Dividends4Life: Money Fund Investors Are Looking Abroad for Dividends

"The U.S. is an actively hostile dividend market and has been for years," says Daniel Peris, senior portfolio manager at Federated Investors. He helps run the Federated International Strategic Value Dividend fund (IVFAX), among others. In the U.S., companies often use their cash to buy back stock instead of paying dividends. But in other developed markets, Peris says there's a strong assumption that companies will pay out much or most of their earnings to shareholders as dividends.

Consider HSBC Holdings, the largest company by market value in the United Kingdom. The financial giant paid out 58 percent of its earnings per share last year in the form of dividends. In the U.S., companies in the Standard & Poor's 500 index paid about 35 percent of their earnings as dividends. That's more than they paid just a few years ago, but it's down from earlier decades. The yields are also higher abroad. U.K. stocks have an average dividend yield of 3.3 percent, and stocks in Europe outside the U.K. offer 3.1 percent, according to MSCI indexes. Stocks from emerging markets, such as Brazil and China, pay 2.7 percent. All are ahead of the 2 percent yield of U.S. stocks.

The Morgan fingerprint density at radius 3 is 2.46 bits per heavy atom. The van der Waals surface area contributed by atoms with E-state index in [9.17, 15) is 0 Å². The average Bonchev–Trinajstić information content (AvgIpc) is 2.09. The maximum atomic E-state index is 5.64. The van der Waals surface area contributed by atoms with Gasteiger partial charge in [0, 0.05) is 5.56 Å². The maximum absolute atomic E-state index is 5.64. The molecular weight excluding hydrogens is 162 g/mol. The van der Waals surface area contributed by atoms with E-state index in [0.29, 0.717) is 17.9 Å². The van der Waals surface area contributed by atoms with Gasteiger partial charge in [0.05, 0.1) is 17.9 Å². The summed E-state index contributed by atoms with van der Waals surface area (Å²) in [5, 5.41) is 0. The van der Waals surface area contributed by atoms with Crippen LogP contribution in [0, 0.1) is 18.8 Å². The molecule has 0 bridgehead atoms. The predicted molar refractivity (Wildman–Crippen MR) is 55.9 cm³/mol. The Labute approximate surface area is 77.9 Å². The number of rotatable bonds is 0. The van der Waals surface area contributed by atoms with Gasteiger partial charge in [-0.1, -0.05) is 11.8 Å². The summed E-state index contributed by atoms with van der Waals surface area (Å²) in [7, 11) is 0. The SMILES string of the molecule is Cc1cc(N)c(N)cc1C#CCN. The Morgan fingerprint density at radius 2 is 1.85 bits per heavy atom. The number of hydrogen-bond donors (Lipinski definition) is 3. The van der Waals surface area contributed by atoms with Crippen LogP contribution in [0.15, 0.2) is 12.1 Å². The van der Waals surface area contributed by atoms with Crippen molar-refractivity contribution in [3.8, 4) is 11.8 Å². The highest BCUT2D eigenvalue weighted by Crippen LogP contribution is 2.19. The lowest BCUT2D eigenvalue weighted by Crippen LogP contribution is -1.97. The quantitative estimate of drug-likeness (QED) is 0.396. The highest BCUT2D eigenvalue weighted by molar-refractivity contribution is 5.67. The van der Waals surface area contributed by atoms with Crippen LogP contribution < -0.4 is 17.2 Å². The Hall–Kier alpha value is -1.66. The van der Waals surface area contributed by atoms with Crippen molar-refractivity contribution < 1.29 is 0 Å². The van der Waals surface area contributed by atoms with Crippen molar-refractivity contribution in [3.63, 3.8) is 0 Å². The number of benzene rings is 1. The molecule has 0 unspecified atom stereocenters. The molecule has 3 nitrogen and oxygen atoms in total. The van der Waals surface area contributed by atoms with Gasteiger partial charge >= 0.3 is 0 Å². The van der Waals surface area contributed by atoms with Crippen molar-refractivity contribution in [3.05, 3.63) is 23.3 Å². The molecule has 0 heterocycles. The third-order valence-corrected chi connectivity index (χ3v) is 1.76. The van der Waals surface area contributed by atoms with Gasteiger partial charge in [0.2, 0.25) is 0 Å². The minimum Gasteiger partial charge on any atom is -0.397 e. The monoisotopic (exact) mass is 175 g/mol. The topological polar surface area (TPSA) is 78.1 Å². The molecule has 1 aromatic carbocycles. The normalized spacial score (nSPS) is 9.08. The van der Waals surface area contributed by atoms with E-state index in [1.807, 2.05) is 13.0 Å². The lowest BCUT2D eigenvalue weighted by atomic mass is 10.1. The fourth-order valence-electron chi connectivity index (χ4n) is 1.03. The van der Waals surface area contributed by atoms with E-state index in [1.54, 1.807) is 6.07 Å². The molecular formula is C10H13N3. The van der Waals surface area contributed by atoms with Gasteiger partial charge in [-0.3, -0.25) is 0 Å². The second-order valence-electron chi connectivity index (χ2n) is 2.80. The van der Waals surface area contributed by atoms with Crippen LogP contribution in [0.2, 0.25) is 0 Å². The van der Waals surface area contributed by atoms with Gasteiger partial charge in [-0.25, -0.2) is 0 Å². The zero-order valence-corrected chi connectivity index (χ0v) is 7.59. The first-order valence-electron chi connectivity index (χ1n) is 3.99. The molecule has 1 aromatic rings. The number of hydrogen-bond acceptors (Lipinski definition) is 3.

Source: ABC News

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